This Week in Bitcoin 01.28.2020:
Each week, the Coinme Private Client team sends a weekly email, highlighting the top industry news and stories. Included in that email is “This Week in Bitcoin”, your guide to the state of Bitcoin. Here are the top news in This Week in Bitcoin 01.28.2020:
I’ve been reading “The Bitcoin Standard” by Saifedean Ammous, which I highly recommend. The first few chapters provide a refreshing view of what money is and how it came about. As an advisor at Coinme, I am constantly in the weeds, looking at charts and recent news, but rarely think back to the basics of why Bitcoin was created. Let’s take a quick look at the properties of money, the history of it, and why Bitcoin has a leg up on current and past currencies.
What is money? Money has continuously changed over history, but it is the result of humanity trying to solve one problem, how to exchange value over time and space. The simplest way for people to exchange value is through barter which is a direct exchange between two parties. To this day, we still use the barter system but as humanity grew in numbers, we needed to find a more practical way to exchange goods and services.
Throughout human history, many things have served as money: gold, silver, copper, seashells, large stones, salt, cattle, and currently government paper. All of these forms of money are still trying to solve the underlying definition of “perfect” money, which is; their salability across scales (how easily can it be used and how divisible it is), across space, and across time. Gold for example, has proved to be the best form of money over time. An ounce of gold 500 years ago would buy you a fancy tailored suit from London. That same ounce of gold can buy you the same fancy suit today.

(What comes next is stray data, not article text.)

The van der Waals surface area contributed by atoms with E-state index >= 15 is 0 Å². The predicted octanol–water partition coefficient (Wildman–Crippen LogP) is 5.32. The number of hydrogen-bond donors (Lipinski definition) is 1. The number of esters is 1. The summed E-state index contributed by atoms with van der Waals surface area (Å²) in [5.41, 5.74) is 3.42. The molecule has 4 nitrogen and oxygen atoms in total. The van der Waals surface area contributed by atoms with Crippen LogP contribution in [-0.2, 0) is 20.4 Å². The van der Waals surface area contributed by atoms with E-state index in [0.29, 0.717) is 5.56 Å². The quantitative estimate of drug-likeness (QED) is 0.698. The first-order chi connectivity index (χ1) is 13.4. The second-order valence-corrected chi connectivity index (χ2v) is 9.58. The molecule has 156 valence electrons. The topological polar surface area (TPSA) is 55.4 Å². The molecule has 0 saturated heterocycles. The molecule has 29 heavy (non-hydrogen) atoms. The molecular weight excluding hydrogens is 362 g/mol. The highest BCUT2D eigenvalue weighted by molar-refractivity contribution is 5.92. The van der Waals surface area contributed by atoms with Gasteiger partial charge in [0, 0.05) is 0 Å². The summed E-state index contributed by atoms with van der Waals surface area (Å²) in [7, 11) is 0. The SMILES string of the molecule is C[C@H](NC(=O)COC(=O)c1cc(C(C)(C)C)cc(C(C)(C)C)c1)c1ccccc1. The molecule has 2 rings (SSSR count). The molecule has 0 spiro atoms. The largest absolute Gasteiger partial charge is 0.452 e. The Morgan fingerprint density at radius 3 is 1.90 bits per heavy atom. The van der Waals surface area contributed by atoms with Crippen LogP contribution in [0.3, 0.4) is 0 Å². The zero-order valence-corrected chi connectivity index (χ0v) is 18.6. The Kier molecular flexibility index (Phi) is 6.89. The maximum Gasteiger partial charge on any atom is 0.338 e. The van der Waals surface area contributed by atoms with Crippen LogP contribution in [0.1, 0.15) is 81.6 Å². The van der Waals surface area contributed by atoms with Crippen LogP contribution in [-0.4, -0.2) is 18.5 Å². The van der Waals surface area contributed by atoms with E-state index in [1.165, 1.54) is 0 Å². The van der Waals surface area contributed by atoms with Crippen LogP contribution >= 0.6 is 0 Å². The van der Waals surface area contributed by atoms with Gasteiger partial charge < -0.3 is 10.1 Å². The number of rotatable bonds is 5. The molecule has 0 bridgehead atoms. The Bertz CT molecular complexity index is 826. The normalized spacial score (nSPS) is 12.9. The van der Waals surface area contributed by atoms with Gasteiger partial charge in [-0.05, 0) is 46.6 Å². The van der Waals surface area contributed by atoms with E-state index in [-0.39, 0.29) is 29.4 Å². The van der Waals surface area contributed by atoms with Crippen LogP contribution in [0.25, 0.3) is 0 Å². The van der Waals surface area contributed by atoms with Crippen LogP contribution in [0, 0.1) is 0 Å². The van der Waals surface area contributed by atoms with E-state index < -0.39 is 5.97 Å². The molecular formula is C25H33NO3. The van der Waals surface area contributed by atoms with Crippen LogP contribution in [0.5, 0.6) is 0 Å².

In 1792 America took a significant step forward and created paper money. At that time, it met all of the general requirements of what money should be. It was salable and could exchange value over time and space. Now don’t get this confused with the money we use today. Back then, we had the wits about us to back every dollar with gold meaning that government money was hard and had intrinsic value connected to a commodity. Unfortunately, our government and eventually the rest of the world went off the gold standard “every dollar backed by gold,” and that is what we use today. I say unfortunately, because the current currency we use today has one disheartening characteristic, depreciation. As mentioned before, money must transfer value over time. Since 1913, the US dollar has lost 98% of its value! Is that sustainable over the next 100 years?
History shows that at some point, there is a high probability government money will be replaced by another form of currency. I believe that we are part of a unique time in history where we quite possibly will see the beginning of “new” money for the world to use. We’re not sure if it’s Bitcoin but I’m excited to see what unfolds in the coming years.
Are you ready to #StackSats ?
Here’s the infographic for This Week in Bitcoin 01.28.2020:
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